Fig 7 Simulated OB gain and efficiency

The OB performances of the overall antennas brings the variation in the results with distorted radiation patterns. For higest possible degree of accuracy in the results, the modelled is operated in HM apart from LM. The comparison of radiation pattern simulated in OB with low mesh and high mesh setting are shown in Figure 8.

The deviation in magnitude of the main lobe can be observed.

Fig 8 OB  radiation pattern in YZ plane for (a)Prototype 1, (b)Prototype 2,  (c) Prototype 3

The distortion of the radiation patterns are represented in three dimension where the  magnitude of main lobe is deviated by some angle. Moreover, the distortion can easily be observable with asymmetric in the radiation patterns. This is due to the coupling between the human skin and muscles producing the loss in the power.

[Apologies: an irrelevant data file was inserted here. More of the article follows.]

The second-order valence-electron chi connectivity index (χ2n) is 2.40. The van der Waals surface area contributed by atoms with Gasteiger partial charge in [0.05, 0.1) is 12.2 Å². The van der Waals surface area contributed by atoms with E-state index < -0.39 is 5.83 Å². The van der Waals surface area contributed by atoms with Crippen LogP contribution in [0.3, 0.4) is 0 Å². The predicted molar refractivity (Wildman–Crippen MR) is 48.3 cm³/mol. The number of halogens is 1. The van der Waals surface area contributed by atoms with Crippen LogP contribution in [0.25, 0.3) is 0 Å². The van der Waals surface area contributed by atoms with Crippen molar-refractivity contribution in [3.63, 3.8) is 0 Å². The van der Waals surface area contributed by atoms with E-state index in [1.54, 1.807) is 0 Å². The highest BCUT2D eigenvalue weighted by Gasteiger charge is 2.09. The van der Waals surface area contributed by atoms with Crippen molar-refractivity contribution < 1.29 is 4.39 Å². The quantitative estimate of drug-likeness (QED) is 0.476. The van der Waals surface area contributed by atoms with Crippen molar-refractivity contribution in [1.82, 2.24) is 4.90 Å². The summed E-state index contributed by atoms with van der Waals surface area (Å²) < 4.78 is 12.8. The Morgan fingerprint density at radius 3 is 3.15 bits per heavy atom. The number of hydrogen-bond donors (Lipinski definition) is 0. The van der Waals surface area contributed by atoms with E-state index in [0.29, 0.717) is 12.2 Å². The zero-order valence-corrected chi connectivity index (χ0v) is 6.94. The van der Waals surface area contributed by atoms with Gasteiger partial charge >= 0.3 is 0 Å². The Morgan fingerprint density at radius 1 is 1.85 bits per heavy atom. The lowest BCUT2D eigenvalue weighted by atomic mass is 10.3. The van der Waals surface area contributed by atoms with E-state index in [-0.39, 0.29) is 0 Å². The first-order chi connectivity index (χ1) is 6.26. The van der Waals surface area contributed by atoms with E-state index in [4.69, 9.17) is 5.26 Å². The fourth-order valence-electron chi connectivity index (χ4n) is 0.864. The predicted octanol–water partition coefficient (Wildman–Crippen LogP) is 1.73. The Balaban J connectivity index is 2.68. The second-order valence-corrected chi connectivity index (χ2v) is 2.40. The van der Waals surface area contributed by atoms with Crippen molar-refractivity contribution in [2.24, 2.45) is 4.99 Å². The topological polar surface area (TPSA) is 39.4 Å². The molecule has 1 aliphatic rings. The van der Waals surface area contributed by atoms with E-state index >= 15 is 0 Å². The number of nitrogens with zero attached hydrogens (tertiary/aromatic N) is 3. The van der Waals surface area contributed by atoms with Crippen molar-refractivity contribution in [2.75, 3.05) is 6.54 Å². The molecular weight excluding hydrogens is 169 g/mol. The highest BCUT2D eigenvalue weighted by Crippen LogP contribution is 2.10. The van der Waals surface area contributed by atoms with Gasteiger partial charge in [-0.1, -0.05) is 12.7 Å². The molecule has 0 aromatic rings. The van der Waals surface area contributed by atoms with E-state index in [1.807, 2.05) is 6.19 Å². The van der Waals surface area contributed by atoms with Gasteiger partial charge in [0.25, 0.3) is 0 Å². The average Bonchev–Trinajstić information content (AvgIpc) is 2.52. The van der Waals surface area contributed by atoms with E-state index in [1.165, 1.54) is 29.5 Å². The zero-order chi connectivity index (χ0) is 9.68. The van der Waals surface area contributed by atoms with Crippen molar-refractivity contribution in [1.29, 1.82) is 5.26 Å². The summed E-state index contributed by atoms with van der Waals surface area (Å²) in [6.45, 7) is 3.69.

Fig 9 OB 3D radiation pattern


The full ground plane is design and simulation to avoid back radiation and the dimensions of design antennas are taken as small as possible. The patch and ground plane of the antenna are cut using cutters and scissors maintaining the accuracy as far as possible. The substrate is sandwich between two radiators such that there is no air gap between the conducting materials with the help of ironing machine. A snapshot of the fabricated antennas is shown in the Fig 10.

Fig 10 Fabricated antennas (a)Prototype 1, (b) Prototype 2, (c)Prototype 3